the issuance of an aggregate of                  shares of our common stock upon the closing of this offering to pay accrued dividends on our Series D preferred stock, assuming a closing date for this offering of                 , 2018 (for each day prior to or following such assumed closing date that this offering actually closes, such dividends shall decrease or increase, respectively, by an aggregate of approximately 7,231 shares of common stock);

 

   

the automatic cashless exercise of certain outstanding warrants to purchase shares of common stock and preferred stock, which, based on an assumed initial public offering price of $        per share (the midpoint of the price range set forth on the cover page of this prospectus) and assuming the automatic conversion of the shares of preferred stock issued pursuant to such automatic cashless exercise into shares of common stock, would result in the issuance of                  shares of our common stock upon the closing of this offering (a $1.00 decrease in the assumed initial public offering price of $        per share would increase the number of additional shares of our common stock issuable in connection with such automatic exercise by an aggregate of                  shares; a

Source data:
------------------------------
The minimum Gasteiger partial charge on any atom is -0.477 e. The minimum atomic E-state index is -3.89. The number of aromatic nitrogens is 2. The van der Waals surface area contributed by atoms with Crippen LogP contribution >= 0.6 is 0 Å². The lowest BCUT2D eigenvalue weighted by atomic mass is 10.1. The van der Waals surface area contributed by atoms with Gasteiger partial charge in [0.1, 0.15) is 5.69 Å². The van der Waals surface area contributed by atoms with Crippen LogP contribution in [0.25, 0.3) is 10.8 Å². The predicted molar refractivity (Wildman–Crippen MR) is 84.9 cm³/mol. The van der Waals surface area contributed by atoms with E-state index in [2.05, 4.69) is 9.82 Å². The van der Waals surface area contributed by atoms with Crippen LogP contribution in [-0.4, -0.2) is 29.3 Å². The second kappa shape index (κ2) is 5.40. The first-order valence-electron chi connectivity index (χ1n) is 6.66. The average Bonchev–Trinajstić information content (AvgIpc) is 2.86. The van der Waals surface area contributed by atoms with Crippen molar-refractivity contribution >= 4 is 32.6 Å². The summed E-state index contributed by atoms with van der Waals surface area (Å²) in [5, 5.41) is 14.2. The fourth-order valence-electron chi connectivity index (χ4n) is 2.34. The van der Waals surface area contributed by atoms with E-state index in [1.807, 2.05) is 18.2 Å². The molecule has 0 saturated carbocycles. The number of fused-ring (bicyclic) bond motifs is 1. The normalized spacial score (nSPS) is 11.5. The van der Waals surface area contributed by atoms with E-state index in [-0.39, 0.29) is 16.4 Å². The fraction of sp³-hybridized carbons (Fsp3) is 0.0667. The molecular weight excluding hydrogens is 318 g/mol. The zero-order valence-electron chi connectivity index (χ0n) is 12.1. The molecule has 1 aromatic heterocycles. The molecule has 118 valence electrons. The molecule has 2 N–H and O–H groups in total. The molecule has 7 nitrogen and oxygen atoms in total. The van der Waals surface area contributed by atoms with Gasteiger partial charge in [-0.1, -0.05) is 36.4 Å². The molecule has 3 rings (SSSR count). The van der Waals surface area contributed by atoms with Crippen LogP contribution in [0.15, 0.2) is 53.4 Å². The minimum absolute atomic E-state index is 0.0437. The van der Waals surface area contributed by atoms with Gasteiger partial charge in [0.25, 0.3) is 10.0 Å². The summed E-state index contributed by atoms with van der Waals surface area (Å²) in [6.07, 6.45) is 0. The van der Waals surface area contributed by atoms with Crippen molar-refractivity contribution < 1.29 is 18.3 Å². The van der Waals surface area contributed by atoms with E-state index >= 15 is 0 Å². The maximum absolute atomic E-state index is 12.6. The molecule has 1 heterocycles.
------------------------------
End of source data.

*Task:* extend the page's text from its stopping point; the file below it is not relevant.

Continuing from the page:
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$1.00 increase in the assumed initial public offering price of $        per share would decrease the number of additional shares of our common stock issuable in connection with such exercise by an aggregate of                  shares);

 

   

the assumed exercise prior to the closing of this offering of certain outstanding warrants that shall otherwise expire upon such closing to purchase                  shares of common stock for an aggregate purchase price of $          ;

 

   

the assumed exercise prior to the closing of this offering of certain outstanding warrants that shall otherwise expire upon such closing to purchase                  shares of preferred stock for an aggregate purchase price of $        , which, assuming the automatic conversion of the shares of preferred stock issued pursuant to such exercise into shares of common stock, would result in the issuance of                  shares of our common stock upon the closing of this offering;

 

   

no exercise of outstanding options or warrants after                 , 2018, other than as described above;

 

   

the filing of our restated certificate of incorporation and the adoption of our amended and restated bylaws, which will occur in connection with the closing of this offering; and